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Land & Water by Terry Stokka


Terry Stokka has lived in Black Forest for 29 years. He is president of the Friends of Black Forest, chairman of the Black Forest Land Use Committee and chairman of the Black Forest Water & Wells Committee.

Dangerous words from powerful people

By Terry Stokka

We all know our words have power to help or hurt us and other people. The words that elected leaders utter can get them praise or controversy. I would like to dig back in my 25 years of hearing our county leaders say things that made me scratch my head thinking, “Do they realize what they just said? That is totally wrong.”

The most recent example is hearing three of our county commissioners and one planning commission member make a bold statement that they believed people should be able to do what they want with their property. This statement was made in connection with their vote to approve the sketch plan for Flying Horse North, a development in Black Forest that is proposing to increase the number of homes from 202 to 846 plus a 225-room hotel. The problem with their statement is that it is only half right. The correct statement would be, “People should be able to do whatever they want with their property within the constraints of the county master plan and the LDC (land development code). 

I am not free to put an adult bookstore next to Falcon High School. You cannot place an auto junkyard in the new commercial development on the northwest corner of Woodmen and Meridian roads. We must all, including our county commissioners and developers, live within the constraints of the master plan in order to provide consistency and order to our county. If people are free to do what they want with their property, we would not need a master plan or LDC. The master plan provides more general guidance, and the LDC gives specific rules so our county is developed in a logical, consistent manner.

About 15 years ago a special use permit was requested for a greenhouse complex on Shoup Road. That greenhouse was the subject of an article in The New Falcon Herald last month. The rules say the proposed special use must conform to the surrounding properties and must not be in conflict with the uses in the area. To the neighbors, two huge greenhouses and a processing building did not fit in with their single-family homes. In justifying her vote, one county commissioner said she grew up near a greenhouse in Chicago and it didn’t bother her. Another commissioner said, “I kinda like greenhouses.” What did feelings have to do with the special use rules, anyway?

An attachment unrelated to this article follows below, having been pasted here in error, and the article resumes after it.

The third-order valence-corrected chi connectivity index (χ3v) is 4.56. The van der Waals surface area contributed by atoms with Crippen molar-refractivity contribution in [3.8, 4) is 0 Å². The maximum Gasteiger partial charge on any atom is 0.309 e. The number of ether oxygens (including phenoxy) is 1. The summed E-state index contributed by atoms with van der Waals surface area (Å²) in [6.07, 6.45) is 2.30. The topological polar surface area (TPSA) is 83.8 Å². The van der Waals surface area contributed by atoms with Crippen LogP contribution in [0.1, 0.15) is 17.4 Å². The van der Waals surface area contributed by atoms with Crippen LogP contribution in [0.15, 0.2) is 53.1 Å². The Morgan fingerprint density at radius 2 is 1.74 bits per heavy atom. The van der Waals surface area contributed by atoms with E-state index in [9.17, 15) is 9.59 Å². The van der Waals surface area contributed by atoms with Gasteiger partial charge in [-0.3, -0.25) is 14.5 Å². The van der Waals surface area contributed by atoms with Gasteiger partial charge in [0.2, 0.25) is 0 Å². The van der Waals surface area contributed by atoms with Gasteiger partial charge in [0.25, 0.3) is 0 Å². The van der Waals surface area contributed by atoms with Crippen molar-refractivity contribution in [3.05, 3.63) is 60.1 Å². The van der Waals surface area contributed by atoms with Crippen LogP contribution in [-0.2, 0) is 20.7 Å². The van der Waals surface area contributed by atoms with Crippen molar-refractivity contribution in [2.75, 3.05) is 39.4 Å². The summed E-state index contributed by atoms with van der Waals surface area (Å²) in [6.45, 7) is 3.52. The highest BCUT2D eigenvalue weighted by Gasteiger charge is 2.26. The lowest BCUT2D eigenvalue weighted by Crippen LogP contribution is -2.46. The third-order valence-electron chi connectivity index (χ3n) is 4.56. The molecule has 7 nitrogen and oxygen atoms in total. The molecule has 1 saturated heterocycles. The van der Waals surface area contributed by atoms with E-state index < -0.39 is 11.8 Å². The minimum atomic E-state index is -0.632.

At a planning commission hearing that was considering smaller lots for a development, one commissioner said she couldn’t see why a person needed a larger lot anyway because she lived on a small lot in the city and she was quite happy with that. So “happy” was the criteria for her vote on the issue.

One of the primary considerations for approval of a land use issue is general conformity with the master plan. This criteria has some wiggle room and can be stretched somewhat. However, when the master plan specifies that the densities in the area must be no less than 2.5-acres/lot, proposing a density five times greater is not even “generally conforming” to the master plan. In fact, it seems to be grossly non-conforming. Two of the commissioners are on record for saying they felt it was in “general conformity.”

At a recent county commissioner hearing that was considering a sketch plan or first step in a development, one commissioner said his vote in favor was just the first step and there were many more opportunities to discuss and consider this development. He encouraged those in opposition to keep talking to the developer to work out their differences. That may sound good on the surface.

However, once the commissioners approved the sketch plan, further hearings are only refinements providing greater detail. They had started the ball rolling with little chance to change or stop it. Further, there is no incentive for the developer to work with the residents when the county commissioners have just approved his sketch plan. The developer won and the rest of us lost so he has no reason to discuss it further.

These are just a few local examples of how powerful people say things that sound logical and lofty until you look closer and see that the words are not following the county plans. The commissioner’s job is to ignore personal preferences, half-truths, lofty pronouncements and absurd comments and stick to the documents that govern their actions.

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